Do you dread meal times? Is there strife in your household over food and eating? Your child may not eat for a number of reasons.
Physical: growth rate, allergies, or snacking
Environmental: distractions, tiredness, or food fixation
Psychological: an eating disorder, unpleasant textures, or power struggles
Consider spending time in prayer to determine how those issues could be affecting your family. Ask God for wisdom and discernment concerning your mealtimes.
Then consider these four strategies for changing mealtime from war zone to wonderful. All of these strategies will require parents to be consistent and united with other adult family members. Children may revolt, because (let’s face it) having power over their parents’ emotions feels good. But peace and harmony around the dinner table are worth the work.
- Eliminate Snacking:
Often snack time is more sacred to the parents than to the children, as it tends to calm and quiet rowdy kids. But our goal is for our children to be hungry at mealtime, to have a desire to fill that need with the wholesome food on their plate. Are there snacks available in our home? Yes, my kids know that fruit and vegetables are available if they need something to eat. But I don’t encourage snacking by asking them if they need one or inquire if they are hungry.What snacks are available in your home? We want to provide good quality food options for the whole family. Bags of chips or sugary cereals within reach will fill us up with empty calories and little nutrition. What foods are accessible to your children? Are they sneaking foods? When a child can sit down with a bag of chips forty-five minutes before mealtime, it is no wonder they don’t want to eat what is on their plate.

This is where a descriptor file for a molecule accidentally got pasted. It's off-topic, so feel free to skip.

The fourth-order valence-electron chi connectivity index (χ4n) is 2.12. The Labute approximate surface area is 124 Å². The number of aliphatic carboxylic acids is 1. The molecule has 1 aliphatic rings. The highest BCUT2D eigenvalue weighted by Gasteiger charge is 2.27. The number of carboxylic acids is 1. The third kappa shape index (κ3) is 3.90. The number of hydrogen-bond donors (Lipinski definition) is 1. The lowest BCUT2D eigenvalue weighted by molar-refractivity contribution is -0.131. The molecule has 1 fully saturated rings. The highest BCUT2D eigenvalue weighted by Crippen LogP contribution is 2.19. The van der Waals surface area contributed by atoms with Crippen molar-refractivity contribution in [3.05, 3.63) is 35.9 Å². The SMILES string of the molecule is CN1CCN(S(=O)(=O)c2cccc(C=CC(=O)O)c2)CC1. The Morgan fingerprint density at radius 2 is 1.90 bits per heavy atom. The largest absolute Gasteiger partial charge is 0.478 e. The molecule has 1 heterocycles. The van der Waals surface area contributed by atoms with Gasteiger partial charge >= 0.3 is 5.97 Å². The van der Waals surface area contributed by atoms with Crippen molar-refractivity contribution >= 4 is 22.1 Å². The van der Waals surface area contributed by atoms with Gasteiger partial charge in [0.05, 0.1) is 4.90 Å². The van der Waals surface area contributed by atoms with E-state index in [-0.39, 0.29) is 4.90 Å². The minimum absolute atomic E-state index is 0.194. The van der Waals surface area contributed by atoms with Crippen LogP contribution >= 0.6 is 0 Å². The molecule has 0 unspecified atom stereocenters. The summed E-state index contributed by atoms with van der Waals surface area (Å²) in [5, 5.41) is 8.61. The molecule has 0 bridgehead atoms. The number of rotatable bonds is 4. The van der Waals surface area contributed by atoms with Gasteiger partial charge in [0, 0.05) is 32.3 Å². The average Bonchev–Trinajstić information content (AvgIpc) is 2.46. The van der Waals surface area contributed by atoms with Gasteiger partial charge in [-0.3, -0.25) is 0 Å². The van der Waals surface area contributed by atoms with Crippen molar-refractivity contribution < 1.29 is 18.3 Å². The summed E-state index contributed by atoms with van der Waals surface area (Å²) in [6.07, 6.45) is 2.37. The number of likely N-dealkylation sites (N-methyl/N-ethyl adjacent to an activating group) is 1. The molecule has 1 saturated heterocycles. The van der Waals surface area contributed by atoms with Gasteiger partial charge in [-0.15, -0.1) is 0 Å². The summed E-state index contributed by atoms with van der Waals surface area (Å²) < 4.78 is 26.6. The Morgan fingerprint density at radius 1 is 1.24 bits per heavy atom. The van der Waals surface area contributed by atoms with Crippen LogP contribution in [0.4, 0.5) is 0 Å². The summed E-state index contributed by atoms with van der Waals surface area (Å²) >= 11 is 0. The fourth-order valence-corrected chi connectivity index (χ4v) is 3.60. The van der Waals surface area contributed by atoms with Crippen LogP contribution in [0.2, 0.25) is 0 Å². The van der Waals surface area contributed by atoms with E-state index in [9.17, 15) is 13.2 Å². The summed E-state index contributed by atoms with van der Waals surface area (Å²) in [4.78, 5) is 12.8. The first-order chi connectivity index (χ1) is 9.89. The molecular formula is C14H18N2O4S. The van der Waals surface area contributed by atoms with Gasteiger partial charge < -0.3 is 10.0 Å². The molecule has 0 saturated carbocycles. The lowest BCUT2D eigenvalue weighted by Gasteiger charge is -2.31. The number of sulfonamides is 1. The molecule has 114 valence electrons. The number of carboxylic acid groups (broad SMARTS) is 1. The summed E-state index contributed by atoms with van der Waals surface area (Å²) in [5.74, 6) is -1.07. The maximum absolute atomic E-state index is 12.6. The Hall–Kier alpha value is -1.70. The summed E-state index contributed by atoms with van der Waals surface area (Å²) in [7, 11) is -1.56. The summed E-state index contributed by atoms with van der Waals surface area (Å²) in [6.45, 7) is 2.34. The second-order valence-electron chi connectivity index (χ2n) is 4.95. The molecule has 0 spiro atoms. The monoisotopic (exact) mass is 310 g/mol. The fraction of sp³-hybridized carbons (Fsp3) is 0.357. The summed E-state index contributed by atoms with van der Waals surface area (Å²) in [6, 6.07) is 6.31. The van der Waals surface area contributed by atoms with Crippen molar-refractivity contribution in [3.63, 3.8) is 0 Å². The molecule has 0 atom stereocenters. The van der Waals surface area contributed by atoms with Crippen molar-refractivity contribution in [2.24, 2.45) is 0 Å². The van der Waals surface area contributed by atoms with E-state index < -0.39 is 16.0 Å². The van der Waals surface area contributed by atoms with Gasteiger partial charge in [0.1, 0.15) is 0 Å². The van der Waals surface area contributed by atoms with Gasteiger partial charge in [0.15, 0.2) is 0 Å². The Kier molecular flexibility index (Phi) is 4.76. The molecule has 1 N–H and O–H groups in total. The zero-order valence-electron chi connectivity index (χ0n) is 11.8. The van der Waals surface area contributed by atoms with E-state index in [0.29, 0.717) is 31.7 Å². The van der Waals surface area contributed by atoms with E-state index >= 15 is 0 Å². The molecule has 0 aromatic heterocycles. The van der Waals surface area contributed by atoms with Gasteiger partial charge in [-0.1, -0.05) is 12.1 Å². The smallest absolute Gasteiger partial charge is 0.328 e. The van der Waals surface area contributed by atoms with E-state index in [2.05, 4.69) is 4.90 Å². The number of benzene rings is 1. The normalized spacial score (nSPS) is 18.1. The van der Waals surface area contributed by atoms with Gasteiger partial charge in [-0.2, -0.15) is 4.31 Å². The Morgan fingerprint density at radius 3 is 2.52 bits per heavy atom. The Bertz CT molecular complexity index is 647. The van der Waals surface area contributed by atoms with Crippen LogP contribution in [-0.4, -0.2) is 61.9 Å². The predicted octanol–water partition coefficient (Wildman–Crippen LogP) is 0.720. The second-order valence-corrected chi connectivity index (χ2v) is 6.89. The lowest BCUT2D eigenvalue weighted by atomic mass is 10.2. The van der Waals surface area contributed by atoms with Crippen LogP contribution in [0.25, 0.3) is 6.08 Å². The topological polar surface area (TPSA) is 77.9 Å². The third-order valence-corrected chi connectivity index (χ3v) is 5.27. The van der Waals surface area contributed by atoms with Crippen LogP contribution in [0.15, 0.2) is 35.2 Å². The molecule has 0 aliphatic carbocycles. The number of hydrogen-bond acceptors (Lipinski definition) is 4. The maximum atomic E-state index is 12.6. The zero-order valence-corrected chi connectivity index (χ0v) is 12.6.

- Let It Go:The main issue surrounding the war zone at mealtime is power and control. Something as innocuous as food becomes a fully-charged battleground of wills, because, if we are honest with ourselves, we know that we can’t make our kids eat. We can threaten, cajole, beg, bargain, plead, and punish—but we cannot make them eat. So, what if we removed the battle entirely? What if we didn’t respond at all when it came to food and eating? Children will eat when they are hungry and if they have healthy food choices in front of them (at mealtimes and in the cupboard and fridge) then they will eat healthy foods. It may not look exactly like the “My Plate” graphic, but that’s OK. In the Mitford series by Jan Karon, Father Tim’s adopted son Dooley proclaims that he won’t eat a certain food. Father Tim responds with a classic line, “Praise be to God! There’s more for the rest of us!” Thanks to Ms. Karon, that line has saved our meal times.
Children need to have good choices, good table manners, and a healthy attitude toward eating modeled for them. My children are allowed to not eat part of their meal, or all of it, but they are not allowed to be rude. They may not say, “This is gross” or “I hate this” or “Yuck.” We do encourage our children to try a food before deciding they don’t like it, but we don’t make an issue out of it. In turn, they don’t fuss at me when I say “no thanks” to certain foods (raw broccoli and cauliflower, I’m looking at you).
By simply removing the battle, you have removed the desperate need children have for control. Let them have control of their plate and you’ll be pleasantly surprised at how much food they really will eat—on their own!
- Get Kids Involved:No matter your age, having ownership in a project makes it much more meaningful. That is especially true in the kitchen. Getting kids involved in meal preparation is an excellent way for them to own mealtimes. When kids have put forth effort into the meal, they are much more likely to eat it. Remember, Psalm 34:8 says “Taste and see that the Lord is good. Blessed is the one who takes refuge in Him.” Taste and see!!!
Take some time this week to assess the snacks and snack times in your home. Take a deep breath and let the battle over food go. Use the line “Praise be to God! There’s more for the rest of us!” if necessary, and laugh at the table. Make eating together a joy, not a battle.